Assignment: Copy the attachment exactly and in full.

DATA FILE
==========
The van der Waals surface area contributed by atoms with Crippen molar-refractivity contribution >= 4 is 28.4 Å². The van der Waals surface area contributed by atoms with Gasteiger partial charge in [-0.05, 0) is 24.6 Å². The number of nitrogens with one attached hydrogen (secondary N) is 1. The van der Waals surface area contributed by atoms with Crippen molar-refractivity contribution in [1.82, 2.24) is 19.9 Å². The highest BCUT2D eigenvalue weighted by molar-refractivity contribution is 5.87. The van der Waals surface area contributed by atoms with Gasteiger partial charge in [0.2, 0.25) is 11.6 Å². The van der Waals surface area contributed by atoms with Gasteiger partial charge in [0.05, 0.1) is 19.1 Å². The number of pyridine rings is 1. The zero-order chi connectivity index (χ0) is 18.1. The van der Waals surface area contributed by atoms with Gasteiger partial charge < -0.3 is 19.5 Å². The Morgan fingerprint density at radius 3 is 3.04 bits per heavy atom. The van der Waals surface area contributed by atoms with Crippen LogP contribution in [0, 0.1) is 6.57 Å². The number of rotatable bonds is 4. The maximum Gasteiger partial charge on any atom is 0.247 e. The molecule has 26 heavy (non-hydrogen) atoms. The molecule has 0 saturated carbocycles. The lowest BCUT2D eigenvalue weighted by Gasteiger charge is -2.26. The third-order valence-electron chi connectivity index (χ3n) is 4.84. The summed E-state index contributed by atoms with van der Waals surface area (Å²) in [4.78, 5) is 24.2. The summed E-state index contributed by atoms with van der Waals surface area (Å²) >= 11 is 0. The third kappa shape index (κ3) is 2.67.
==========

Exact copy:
The van der Waals surface area contributed by atoms with Crippen molar-refractivity contribution >= 4 is 28.4 Å². The van der Waals surface area contributed by atoms with Gasteiger partial charge in [-0.05, 0) is 24.6 Å². The number of nitrogens with one attached hydrogen (secondary N) is 1. The van der Waals surface area contributed by atoms with Crippen molar-refractivity contribution in [1.82, 2.24) is 19.9 Å². The highest BCUT2D eigenvalue weighted by molar-refractivity contribution is 5.87. The van der Waals surface area contributed by atoms with Gasteiger partial charge in [0.2, 0.25) is 11.6 Å². The van der Waals surface area contributed by atoms with Gasteiger partial charge in [0.05, 0.1) is 19.1 Å². The number of pyridine rings is 1. The zero-order chi connectivity index (χ0) is 18.1. The van der Waals surface area contributed by atoms with Gasteiger partial charge < -0.3 is 19.5 Å². The Morgan fingerprint density at radius 3 is 3.04 bits per heavy atom. The van der Waals surface area contributed by atoms with Crippen LogP contribution in [0, 0.1) is 6.57 Å². The number of rotatable bonds is 4. The maximum Gasteiger partial charge on any atom is 0.247 e. The molecule has 26 heavy (non-hydrogen) atoms. The molecule has 0 saturated carbocycles. The lowest BCUT2D eigenvalue weighted by Gasteiger charge is -2.26. The third-order valence-electron chi connectivity index (χ3n) is 4.84. The summed E-state index contributed by atoms with van der Waals surface area (Å²) in [4.78, 5) is 24.2. The summed E-state index contributed by atoms with van der Waals surface area (Å²) >= 11 is 0. The third kappa shape index (κ3) is 2.67.